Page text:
However, where it is discovered that directors have placed their own interest over creditors subsequent to becoming aware of the company’s financial position, personal liability can become a factor. Wrongful trading is a civil offence, while the more serious fraudulent trading is considered a criminal offence.

Closing a Limited Company with Debts to HMRC

Closing a company with debts to HMRC is best achieved by a creditors voluntary liquidation, after which debts will be written off, and the company closed.

If your company owes money to HMRC, you should be even more mindful to initiate a CVL before compulsory liquidation is forced upon you: HMRC are the UK’s largest issuer of winding up petitions.

HMRC’s position as preferential creditors meaning they are one of the first to be paid from any assets, after those with security over an asset.

HMRC explains their position as preferential creditor here.

FAQs

Will all of the company’s debts be paid off before the company is closed?

If the assets are sufficient to pay off all the debts, then all debts will be paid off before the company is closed. However, if the assets are insufficient to pay off all the debts, some creditors may not be fully repaid. In this case, the company will be closed and the creditors will face losses. All remaining debts (unless personally guaranteed) end when the company is closed.

In a voluntary liquidation, the liquidator will be responsible for selling off the company’s assets in order to pay off its debts. The liquidator will typically begin by identifying and valuating all of the company’s assets, which may include property, inventory, equipment, and accounts receivable. They will then take steps to market and sell these assets to the highest bidder.

The liquidator may choose to sell the assets through auction, private sale, or a combination of both. Depending on what will yield the best results, they may also sell the assets in bulk or piecemeal. The liquidator will use the proceeds from the sale of the assets to pay off the company’s debts, starting with secured and then unsecured creditors. Any remaining funds will be distributed to the shareholders by their shareholdings.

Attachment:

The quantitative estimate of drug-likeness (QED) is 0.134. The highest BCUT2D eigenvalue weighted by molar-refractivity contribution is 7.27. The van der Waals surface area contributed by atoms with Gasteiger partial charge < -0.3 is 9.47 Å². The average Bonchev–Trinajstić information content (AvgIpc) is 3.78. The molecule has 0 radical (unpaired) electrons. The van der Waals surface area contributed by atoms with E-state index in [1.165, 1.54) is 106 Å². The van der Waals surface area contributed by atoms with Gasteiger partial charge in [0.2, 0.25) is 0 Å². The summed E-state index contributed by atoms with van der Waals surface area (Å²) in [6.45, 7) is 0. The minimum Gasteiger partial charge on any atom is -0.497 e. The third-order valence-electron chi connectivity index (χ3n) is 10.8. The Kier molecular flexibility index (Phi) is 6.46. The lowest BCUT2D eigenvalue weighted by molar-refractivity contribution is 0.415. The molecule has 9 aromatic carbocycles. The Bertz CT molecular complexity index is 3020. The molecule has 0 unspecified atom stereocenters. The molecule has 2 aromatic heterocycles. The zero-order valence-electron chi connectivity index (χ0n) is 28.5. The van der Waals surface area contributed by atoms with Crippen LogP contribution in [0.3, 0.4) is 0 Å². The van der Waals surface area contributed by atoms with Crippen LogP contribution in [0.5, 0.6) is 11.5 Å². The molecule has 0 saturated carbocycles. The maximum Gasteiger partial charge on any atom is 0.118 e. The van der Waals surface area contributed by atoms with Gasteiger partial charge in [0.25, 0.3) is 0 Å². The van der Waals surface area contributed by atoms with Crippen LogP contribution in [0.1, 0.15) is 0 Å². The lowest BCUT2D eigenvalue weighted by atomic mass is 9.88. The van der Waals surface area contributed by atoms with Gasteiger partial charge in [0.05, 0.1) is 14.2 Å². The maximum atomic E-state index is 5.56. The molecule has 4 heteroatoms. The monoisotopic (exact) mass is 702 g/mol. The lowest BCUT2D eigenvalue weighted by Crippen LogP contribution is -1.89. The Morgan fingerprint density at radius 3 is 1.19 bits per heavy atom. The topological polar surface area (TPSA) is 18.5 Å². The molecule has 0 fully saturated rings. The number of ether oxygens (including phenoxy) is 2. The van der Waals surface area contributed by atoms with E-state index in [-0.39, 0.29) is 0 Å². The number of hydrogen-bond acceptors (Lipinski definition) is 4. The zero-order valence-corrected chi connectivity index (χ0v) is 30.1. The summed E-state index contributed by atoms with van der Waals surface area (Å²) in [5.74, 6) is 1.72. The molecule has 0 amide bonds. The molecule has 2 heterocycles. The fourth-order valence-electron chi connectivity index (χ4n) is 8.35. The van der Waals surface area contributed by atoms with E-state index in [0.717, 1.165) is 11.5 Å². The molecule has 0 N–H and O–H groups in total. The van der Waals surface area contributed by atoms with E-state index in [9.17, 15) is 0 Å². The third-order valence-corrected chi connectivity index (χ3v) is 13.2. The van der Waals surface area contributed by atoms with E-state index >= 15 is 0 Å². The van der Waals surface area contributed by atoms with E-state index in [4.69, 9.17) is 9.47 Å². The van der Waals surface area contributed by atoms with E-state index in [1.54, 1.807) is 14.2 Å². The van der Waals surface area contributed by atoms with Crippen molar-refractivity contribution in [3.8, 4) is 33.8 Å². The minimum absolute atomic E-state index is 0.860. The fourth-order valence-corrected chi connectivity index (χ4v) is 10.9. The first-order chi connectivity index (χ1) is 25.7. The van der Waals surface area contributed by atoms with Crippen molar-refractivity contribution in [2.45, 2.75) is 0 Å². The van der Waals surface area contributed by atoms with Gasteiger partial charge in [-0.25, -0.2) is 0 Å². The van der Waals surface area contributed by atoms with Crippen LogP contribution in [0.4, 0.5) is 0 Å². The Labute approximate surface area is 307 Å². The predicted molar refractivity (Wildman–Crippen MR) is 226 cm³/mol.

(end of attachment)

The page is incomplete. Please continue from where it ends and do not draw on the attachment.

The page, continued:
The liquidator will contact all known creditors, providing them with information on the liquidation process and how to make a claim.

The notice will typically include the following information:

  • The date the company went into liquidation
  • The name and contact information of the liquidator
  • Details of the claims process, including deadlines for making a claim and the documentation that will be required
  • Information about any meetings or other events that will be held in relation to the liquidation
  • Instructions on how to check if a claim has been accepted or rejected

When a company is closed, its employees will typically be made redundant, which means that they will lose their jobs. The liquidator will be responsible for providing the employees with information about their rights, including any redundancy pay or other benefits to which they may be entitled. The amount of compensation and the type of support provided will vary depending on th